Surrogacy law reforms
Surrogacy law reforms
The landscape for people seeking to build a family has shifted over the years, and it’s not unusual that the use of a surrogate is a welcome option for those wishing to have a child.
The positive news is that the Law Commission of England and Wales and the Scottish Law Commission have today (29 March 2023) published reforms for Government to improve the outdated surrogacy laws.
What happens if I want to have a child via a surrogate now and before the law changes?
The current law governing surrogacy is contained within the Human Fertilisation and Embryo Act 2008. This provides guidance about how you can be recognised in law as a child’s parent. At the current time, to become a legal parent for a child, you must obtain a Parental Order. The process means going through a lengthy, stressful and tiring journey simply to secure recognition as a parent in the eyes of the law. In summary, the criteria to secure a Parental Order, can be set out as follows:
- Conception must have taken place artificially and the child must be genetically related to at least one of the intended parents. DNA testing can prove a genetic link.
- Intended parents must be married or in an enduring family relationship.
- Any application must be made within 6 months of the child being born.
- The child must be living with the intended parents at the time of the application.
- The applicant(s) must be domiciled in the UK.
- The surrogate must consent to the Parental Order being made. This criteria is established by a Parental Order Reporter from CAFCASS obtaining the consent from the surrogate and making sure the consent has been given freely and with full understanding of what is involved.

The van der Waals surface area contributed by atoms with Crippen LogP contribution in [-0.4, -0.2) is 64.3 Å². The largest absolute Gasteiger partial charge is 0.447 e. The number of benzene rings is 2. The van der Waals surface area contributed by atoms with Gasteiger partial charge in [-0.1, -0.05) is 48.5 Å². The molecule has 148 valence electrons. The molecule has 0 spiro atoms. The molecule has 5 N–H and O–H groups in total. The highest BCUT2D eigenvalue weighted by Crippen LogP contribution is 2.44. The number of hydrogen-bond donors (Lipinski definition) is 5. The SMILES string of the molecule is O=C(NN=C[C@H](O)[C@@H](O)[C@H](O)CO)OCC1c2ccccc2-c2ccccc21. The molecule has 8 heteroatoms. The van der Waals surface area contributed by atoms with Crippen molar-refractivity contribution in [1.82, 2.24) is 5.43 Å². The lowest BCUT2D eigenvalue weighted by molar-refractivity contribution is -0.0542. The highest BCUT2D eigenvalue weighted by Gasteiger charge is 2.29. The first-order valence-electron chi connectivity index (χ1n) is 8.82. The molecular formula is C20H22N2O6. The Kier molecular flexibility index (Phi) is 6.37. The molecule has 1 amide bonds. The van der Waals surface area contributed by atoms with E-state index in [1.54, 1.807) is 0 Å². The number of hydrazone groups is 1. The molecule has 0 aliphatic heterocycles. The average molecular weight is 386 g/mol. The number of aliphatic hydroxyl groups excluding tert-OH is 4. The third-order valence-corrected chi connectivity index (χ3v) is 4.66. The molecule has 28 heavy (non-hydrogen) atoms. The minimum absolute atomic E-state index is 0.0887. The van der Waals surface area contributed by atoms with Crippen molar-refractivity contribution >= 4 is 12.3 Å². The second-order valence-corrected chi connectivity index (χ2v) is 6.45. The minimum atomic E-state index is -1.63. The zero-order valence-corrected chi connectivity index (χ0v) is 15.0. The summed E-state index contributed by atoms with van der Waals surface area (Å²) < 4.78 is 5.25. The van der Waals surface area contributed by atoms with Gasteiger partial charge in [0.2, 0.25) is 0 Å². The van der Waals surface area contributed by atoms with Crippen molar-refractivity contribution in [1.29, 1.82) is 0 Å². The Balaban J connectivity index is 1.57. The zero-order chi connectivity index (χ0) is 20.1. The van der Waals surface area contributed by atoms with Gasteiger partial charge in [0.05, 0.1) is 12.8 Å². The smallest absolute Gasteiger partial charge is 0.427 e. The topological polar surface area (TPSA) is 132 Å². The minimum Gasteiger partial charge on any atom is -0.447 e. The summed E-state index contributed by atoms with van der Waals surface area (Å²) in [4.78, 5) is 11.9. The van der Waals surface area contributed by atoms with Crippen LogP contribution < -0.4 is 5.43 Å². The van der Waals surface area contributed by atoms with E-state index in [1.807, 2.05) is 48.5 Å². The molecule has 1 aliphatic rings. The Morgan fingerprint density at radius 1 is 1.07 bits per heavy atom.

- No money can be exchanged other than ‘reasonable expenses’.
What do the changes mean and what are the surrogacy reforms suggested?
Under the current law, parents have increasingly found themselves involved in a complex process that can take up to a year to secure a Parental Order. It therefore comes as no surprise that the intended reforms are a welcome change. As a starting point, and if approved by the Government, where right conditions are met (pre-conception screening and safeguarding), intended parents can become the legal parents of the child from birth, subject to the surrogate’s right to withdraw her consent. It is proposed that some parents will still need to obtain a parental order through the courts in order to become legal parents for example where the surrogate does not consent. We can offer advice and support where this may happen and your options.
Can I use an overseas surrogate?
It’s not unusual for couples to choose international surrogacy agreements although this carries various risks which cannot be ignored. The reforms look to deter people from such agreements by implementing a more streamlined process.
If you have a query regarding the reforms on surrogacy laws and what this mean for you or anything else raised in this blog, please do not hesitate to contact the Family Team at David Gray who can offer advice and provide specialist advice regarding your circumstances on 0191 232 9547.
For more information view the Law Commission website.